Trading and investment platform Interactive Investor surveyed 10,000 Brits approaching or in retirement and found only 25% admitted to having written a Will.
Shockingly, 70% of retired respondents have no lasting Power of Attorney.
However, leaving an inheritance is a top priority for 35% of respondents.
Only 19% of non-retirees opted to hire a financial adviser for retirement guidance, with most favouring a DIY approach.
This included online research (42%), reading the financial press (28%) and using a government-sponsored guidance service such as Pension Wise (23%).
Retirees, meanwhile, tend to prefer professional finance advice, with 29% paying a financial adviser on an ongoing basis.
But this still ranks behind DIY online research (44%) and the financial press (34%), with only 11% looking to family and friends.
The survey also found more than a third of women (34%) describe money management as a chore compared to 15% of men, although 21% of women said it gives them a sense of satisfaction – half the number of men (40%).
Fitting money management into their schedule seems to be more of an issue for women than men.
Overall, most people think they have time to adequately take care of their own finances (87%), but 19% of women (19%) said they do not, compared with 9% of men.
Retirement makes a big difference – 97% of retirees said they have enough time for money management compared with 75% of non-retired.
Men are more confident that they are sufficiently well-versed to manage their finances than women (79% versus 56%) and tend to spend more time on it.
Women (30%) are twice as likely than men (14%) to spend less than an hour a month managing their finances.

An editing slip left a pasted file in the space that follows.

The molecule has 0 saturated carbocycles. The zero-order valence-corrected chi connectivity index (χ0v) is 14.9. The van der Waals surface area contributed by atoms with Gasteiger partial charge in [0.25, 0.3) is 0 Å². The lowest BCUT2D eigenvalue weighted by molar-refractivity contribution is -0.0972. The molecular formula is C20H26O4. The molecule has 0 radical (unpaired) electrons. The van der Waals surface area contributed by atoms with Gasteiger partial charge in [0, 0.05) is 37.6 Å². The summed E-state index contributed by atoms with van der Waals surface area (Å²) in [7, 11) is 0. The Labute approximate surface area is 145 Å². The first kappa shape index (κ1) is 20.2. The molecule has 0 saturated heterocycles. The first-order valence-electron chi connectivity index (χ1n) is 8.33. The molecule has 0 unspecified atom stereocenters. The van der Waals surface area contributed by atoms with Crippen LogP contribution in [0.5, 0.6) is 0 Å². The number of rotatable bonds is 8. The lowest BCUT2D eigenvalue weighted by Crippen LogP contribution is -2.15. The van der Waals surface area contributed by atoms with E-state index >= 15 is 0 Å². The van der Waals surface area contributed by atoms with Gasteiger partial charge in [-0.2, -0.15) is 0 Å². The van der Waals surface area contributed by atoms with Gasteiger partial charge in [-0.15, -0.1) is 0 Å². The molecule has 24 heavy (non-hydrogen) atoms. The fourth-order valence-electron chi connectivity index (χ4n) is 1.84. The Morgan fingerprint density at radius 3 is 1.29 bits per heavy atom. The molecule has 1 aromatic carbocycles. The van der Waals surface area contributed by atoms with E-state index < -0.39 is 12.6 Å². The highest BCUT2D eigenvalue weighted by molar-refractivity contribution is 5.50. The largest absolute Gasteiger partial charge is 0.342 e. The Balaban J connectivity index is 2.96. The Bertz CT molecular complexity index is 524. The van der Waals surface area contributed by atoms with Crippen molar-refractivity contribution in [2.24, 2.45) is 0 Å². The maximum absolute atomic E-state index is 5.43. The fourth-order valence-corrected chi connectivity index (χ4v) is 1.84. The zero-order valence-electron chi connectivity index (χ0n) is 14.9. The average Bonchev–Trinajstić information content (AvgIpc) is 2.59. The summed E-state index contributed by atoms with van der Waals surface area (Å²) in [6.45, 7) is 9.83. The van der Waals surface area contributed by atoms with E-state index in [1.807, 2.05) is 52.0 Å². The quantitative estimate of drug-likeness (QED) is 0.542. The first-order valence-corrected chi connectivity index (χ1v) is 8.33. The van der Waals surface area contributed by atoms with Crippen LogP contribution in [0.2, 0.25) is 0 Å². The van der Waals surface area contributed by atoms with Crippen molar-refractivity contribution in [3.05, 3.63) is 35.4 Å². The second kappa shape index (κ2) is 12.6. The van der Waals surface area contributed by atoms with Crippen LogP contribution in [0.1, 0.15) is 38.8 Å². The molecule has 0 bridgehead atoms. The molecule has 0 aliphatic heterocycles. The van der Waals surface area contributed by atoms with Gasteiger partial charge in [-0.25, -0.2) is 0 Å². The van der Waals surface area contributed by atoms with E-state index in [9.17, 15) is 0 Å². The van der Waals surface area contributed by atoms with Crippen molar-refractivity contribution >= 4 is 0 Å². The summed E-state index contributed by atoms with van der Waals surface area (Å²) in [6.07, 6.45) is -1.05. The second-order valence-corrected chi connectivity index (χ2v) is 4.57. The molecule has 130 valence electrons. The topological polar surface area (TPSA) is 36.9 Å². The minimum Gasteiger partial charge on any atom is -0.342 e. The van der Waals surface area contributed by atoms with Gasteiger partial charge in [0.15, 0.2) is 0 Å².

In contrast, 29% of men said they dedicate up to six hours a month to managing their finances, compared with 12% of women.
On average, one to two hours a month was the most common length of time people spend managing their finances (30%).
This does not bode well for the income potential of women at retirement.
Research found that almost half (48%) of non-retired men already do, or plan to, derive some of their retirement income from stocks and shares ISAs, compared with just 18% of women.
Some 36% of non-retired women regret not saving enough, while 33% have no idea what their income will be in retirement.
As for men, 28% of the non-retired regret not putting enough money away, with 19% unsure of what their income will be in retirement.
In addition, 32% of women believe the overriding meaning of retirement is uncertainty around their levels of wealth compared to 17% of men.
Overall, not starting a pension sooner is the biggest financial regret among 17% of respondents.
Around a third (32%) of non-retirees rue not saving enough more generally and 12% regret sitting on too much cash and not being invested in the stock market.
Poor investment decisions is also a top financial regret among respondents (17%).
Moira O’Neill, head of personal finance at Interactive Investor, said: “This survey presents a more nuanced picture of what retirement (and the run up to it), looks like in Britain.
“Many of our retirement priorities take significant planning and, overwhelmingly, this research finds that peace of mind, not running out of money, and having enough money to leave behind to children are all top objectives. In other words, many want to have their cake and eat it – but it is women in particular who are more likely to be left with just the crumbs.
“Overwhelmingly, this research puts real flesh on the bones of the gender pension gap, and it is concerning.
“The inescapable truth is that many women are facing a retirement of financial hardship which is having a real and lasting impact on their quality of life.”